Atlantic Beach in Carteret County, North Carolina — The American South (South Atlantic)
Bogue Banks Lighthouse
In order to promote safe navigation of shipping through Beaufort Inlet past numerous shoals and sand bars, the US Lighthouse Board established the Bogue Banks Lighthouse and a navigational beacon on the eastern end of Bogue Banks near Fort Macon in 1855. Built under the supervision of the Army Engineer Department about 200 yards northwest of Fort Macon, the Bogue Banks Lighthouse was a 50-foot high brick lighthouse with a beacon that shone twelve and a half nautical miles through a fourth order Fresnel lens.
In addition to the lighthouse, a navigational beacon was built on the south slope of the fort on a 30-foot wooden tower. The beacon had a sixth order Fresnel lens and was visible 10.6 nautical miles. Both lights provided a range by which mariners were able to take navigational bearings to pass safely through the channel of Beaufort Inlet.
Casualties of War
The two lights were in service for seven years until 1862. During the siege of Fort Macon in the War Between the States, Confederate soldiers of the fort’s garrison toppled both towers to the ground because they stood in the way of the fort’s cannons for the impending battle. No traces of either structure remain today.
French engineer Augustin-Jean Fresnel (1788-1827) invented a system of lenses for lighthouses that became an industry standard in Europe and North America. The lenses resembled beehives and consisted of dozens of glass prisms arranged to bend and focus the light of old lanterns into projecting beams of light visible for miles. The lenses were arranged into different sizes, or orders, from the massive first order lens over eight feet tall for coastal lighthouses, down to small sixth order lens, seventeen inches tall, for harbor lights.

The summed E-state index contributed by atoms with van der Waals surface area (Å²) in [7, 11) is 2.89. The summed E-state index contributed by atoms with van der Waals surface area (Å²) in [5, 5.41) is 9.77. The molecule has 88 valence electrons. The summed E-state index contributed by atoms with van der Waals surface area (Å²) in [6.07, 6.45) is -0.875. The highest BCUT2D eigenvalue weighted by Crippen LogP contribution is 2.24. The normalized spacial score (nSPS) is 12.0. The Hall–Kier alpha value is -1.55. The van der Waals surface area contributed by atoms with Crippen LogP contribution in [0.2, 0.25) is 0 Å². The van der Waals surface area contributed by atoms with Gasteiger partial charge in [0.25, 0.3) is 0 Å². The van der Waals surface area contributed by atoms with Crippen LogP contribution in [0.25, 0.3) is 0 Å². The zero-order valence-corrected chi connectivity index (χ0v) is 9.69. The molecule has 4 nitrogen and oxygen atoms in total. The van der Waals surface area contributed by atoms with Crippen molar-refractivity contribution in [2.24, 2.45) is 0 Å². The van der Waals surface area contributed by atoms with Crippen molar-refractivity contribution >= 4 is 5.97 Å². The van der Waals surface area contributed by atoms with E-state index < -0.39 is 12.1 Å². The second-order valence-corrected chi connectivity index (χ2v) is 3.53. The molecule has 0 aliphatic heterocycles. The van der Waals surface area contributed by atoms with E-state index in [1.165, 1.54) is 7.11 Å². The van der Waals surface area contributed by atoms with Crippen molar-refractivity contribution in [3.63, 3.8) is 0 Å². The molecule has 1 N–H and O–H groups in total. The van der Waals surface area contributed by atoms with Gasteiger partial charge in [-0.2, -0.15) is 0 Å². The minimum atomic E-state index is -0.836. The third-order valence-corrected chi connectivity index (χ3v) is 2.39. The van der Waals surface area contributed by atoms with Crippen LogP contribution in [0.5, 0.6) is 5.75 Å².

(caption) A fourth Order Fresnel lens, which was the size used in the Bogue Banks Lighthouse.
(left) The original plans of the Bogue Banks Lighthouse called for a circular brick tower 50 feet high. When actually built during 1854-55, the tower was made in an octagon shape rather than circular.
(center) An 1862 sketch made by a Union soldier shows the ruined lighthouse after it was destroyed by Fort Macon’s Confederate soldiers.
(right) The locations of the Bogue Banks Lighthouse and Beacon as shown on the 1857 Coast and Geodetic Survey Chart.
Topics and series. This historical marker is listed in these topic lists: Forts or Castles • War, US Civil • Waterways & Vessels. In addition, it is included in the Lighthouses series list.
Location. 34° 41.814′ N, 76° 40.698′ W. Marker is in Atlantic Beach, North Carolina, in Carteret County. Marker can be reached from East Fort Macon Road (County Route 1190) 3.6 miles east of Atlantic Beach Causeway (County Route 1182). The marker is located on the grounds of Fort Macon State Park. Touch for map. Marker is at or near this postal address: 2303 East Fort Macon Road, Atlantic Beach NC 28512, United States of America. Touch for directions.
Other nearby markers. At least 8 other markers are within walking distance of this marker. Cistern (a few steps from this marker); Officers Quarters at Fort Macon (within shouting distance of this marker); Fort Macon (within shouting distance of this marker); 30-Pounder Parrott Rifle (within shouting distance of this marker); The Military Post of Fort Macon in the Nineteenth Century (within shouting distance of this marker); Fort Macon in the 1920s and 1930s (within shouting distance of this marker); World War II Barracks Area (within shouting distance of this marker); Welcome to Fort Macon (within shouting distance of this marker). Touch for a list and map of all markers in Atlantic Beach.
Also see . . . Fort Macon State Park. N.C. Division of Parks & Recreation (Submitted on September 15, 2014.)
Credits. This page was last revised on June 16, 2016. It was originally submitted on September 13, 2014, by Don Morfe of Baltimore, Maryland. This page has been viewed 350 times since then and 17 times this year. Photo 1. submitted on September 13, 2014, by Don Morfe of Baltimore, Maryland. • Bernard Fisher was the editor who published this page.
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